Been There, Done That – No T-Shirt Needed!

Been There, Done That – No T-Shirt Needed! (The difference between alcohol, religion and Jesus)

I love facebook.

I probably should be embarrassed to admit that but I’m not. It is what it is; I am what I am.

Facebook not only lets me keep up on my teenagers’ schedules (yes, I stalk sometimes…), but this “social media”  has also given me an opportunity to reconnect with ghosts from my past.  Fleeting memories, brief moments  with folks that have played a part in making me who I am today.  I love people and I love hearing their stories, getting to reconnect  even if it’s only through a social media context, learning where life has taken different folks who once were such a major part of my life.

And I love sharing what God, through Jesus, has done in my life.

Recently a new found friend from “back in the day”  wrote the following to me:

“Religion, in my view is similar to a drug. It’s an escape. I cannot imagine religion doing anything for me unless I decide to no longer accept responsibility for my own life. God does not care anymore for me than the next guy.

I guess Religion, God, or any of that is kind of a sore subject for me. The way you describe who you used to be sounds more like who I am today. But getting drunk or doing drugs can also make you feel good inside just as much as religion.”

And I want to say that I have been there, done that (no t-shirt needed)  with various methods of “escape” and feel somewhat qualified to explain the difference between alcohol and drugs, religion and Jesus.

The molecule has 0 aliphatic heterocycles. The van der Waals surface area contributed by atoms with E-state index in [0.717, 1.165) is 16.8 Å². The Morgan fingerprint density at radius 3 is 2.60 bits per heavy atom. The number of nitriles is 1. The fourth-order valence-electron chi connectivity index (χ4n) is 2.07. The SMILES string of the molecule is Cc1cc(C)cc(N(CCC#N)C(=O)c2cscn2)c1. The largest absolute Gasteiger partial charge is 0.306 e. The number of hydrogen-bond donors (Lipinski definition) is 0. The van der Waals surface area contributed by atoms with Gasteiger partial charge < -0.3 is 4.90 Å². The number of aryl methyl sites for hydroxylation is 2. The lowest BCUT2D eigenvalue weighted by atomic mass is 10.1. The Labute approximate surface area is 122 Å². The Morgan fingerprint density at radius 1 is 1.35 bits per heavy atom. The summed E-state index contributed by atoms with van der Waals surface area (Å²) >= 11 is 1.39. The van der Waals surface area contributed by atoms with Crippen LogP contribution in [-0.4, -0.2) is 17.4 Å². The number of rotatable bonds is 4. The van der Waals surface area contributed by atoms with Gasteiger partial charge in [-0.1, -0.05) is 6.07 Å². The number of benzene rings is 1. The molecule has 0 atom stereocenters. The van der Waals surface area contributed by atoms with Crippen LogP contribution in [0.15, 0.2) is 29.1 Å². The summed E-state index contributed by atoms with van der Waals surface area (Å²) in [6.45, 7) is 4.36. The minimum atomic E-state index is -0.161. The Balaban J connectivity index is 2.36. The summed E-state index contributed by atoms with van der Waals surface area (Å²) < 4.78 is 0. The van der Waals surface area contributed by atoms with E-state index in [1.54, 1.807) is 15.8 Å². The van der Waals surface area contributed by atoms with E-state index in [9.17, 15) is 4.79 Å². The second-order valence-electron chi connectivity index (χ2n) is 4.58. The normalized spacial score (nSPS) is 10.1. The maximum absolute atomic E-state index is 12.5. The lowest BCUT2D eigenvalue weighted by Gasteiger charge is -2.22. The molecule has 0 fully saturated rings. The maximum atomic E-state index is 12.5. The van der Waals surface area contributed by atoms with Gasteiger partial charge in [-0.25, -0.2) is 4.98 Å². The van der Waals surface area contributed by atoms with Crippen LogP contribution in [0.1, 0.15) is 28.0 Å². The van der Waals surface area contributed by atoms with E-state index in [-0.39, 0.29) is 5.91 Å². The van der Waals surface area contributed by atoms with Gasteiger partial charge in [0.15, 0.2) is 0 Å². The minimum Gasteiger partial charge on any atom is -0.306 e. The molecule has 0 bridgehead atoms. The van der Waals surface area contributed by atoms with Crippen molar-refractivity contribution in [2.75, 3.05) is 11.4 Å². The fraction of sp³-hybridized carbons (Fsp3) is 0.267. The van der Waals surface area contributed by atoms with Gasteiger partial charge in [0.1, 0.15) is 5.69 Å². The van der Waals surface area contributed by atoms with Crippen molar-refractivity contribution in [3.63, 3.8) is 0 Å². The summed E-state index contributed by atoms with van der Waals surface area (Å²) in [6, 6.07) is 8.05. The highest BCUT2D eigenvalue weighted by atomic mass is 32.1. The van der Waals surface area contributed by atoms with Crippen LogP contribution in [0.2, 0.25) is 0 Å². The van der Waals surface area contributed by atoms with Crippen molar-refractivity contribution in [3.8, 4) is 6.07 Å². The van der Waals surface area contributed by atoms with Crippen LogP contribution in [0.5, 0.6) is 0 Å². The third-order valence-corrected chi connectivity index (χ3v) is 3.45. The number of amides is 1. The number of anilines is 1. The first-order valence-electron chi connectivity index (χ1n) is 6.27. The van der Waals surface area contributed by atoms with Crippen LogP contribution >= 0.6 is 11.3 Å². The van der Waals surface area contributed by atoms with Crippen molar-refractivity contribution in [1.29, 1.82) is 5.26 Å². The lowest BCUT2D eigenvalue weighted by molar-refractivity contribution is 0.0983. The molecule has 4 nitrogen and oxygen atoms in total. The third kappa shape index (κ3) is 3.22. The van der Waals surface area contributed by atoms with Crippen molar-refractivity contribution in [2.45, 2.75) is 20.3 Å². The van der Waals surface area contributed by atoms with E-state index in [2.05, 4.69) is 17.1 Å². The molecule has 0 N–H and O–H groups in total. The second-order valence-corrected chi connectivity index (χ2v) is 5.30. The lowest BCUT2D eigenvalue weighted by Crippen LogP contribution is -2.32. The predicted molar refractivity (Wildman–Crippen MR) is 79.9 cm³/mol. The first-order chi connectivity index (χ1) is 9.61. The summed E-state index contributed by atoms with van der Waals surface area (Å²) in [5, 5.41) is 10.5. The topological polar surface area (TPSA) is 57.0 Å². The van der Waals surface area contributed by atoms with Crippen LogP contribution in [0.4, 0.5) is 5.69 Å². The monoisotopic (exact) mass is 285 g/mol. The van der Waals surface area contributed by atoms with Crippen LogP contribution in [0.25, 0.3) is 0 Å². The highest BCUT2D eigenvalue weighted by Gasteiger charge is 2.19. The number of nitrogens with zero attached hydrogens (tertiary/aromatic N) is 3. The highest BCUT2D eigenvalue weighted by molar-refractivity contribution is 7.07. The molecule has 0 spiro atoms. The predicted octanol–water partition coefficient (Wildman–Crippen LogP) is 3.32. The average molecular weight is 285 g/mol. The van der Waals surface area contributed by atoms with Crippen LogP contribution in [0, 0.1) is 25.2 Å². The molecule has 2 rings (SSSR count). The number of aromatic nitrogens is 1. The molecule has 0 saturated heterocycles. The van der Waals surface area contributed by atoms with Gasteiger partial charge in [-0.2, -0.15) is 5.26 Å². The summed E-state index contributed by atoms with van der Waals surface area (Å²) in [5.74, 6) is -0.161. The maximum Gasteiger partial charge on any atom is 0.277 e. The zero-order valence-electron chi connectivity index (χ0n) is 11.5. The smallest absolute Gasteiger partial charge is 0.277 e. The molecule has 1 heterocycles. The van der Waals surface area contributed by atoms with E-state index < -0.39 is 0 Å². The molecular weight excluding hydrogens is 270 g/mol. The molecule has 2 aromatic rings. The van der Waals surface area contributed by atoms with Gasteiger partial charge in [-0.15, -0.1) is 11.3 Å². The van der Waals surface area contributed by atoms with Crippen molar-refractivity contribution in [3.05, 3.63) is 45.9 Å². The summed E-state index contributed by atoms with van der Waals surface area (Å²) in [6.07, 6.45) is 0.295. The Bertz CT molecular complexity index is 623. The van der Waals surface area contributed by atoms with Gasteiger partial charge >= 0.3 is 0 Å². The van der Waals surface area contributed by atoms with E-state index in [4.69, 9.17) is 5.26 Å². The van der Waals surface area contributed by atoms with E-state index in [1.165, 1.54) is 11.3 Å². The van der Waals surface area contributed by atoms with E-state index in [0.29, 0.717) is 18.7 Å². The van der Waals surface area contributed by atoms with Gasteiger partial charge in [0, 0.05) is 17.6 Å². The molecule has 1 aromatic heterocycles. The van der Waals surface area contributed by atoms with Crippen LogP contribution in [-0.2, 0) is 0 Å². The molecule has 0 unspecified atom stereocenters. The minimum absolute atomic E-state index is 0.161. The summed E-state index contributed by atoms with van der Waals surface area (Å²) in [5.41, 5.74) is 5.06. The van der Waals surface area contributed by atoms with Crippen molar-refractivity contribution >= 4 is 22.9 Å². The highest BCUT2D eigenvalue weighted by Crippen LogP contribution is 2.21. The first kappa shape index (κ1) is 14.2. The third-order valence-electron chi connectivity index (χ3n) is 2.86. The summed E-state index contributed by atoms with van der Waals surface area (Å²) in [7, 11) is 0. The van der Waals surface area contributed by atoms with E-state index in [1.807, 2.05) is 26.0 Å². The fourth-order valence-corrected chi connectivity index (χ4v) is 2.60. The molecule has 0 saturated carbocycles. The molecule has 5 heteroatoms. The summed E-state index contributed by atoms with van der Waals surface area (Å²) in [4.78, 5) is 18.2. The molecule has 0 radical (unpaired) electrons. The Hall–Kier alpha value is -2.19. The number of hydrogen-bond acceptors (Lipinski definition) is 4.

Alcohol is definitely an escape that I am familiar with. As a shame-filled, hurting, awkward teen, I began my journey with alcohol when I was just 13 years old. By the time I was a senior in high school, this “escape” that had made me feel so confident and funny in its initial stages had such a grasp on me that I was experiencing black outs on a regular basis. It went from an escape method, a place where I could forget the pain of every day life and feel witty and beautiful at the same time, to a snare that had me so caught up in its deceitful, insidious clutches that I didn’t think I would ever pry myself free. (And I didn’t. God did.) Alcohol as a means of escape has so many dangerous repercussions –  from ruined relationships, to addiction, to the danger of injuring someone while driving under the influence to hangovers  and many other negative consequences – and it cannot possibly be compared to the goodness of God in Christ.

I’m also familiar with “religion” as an escape. I want to be careful to define my terms here. By religion I am referring to me changing my behavior to be accepted by God and those in the “religious”community. Oh yes, I have been there too. And like alcohol, religion has the initial ability to make one feel so much better.  Going to church, serving in ministry, memorizing Bible verses can indeed create a kind of “high,” especially when it is followed by pats on the back and people essentially worshiping you. But like alcohol and drugs, when the initial “high” wears off, you are left right where you began. Or worse.  You need more and more to feel better. It, too, is a temporary high.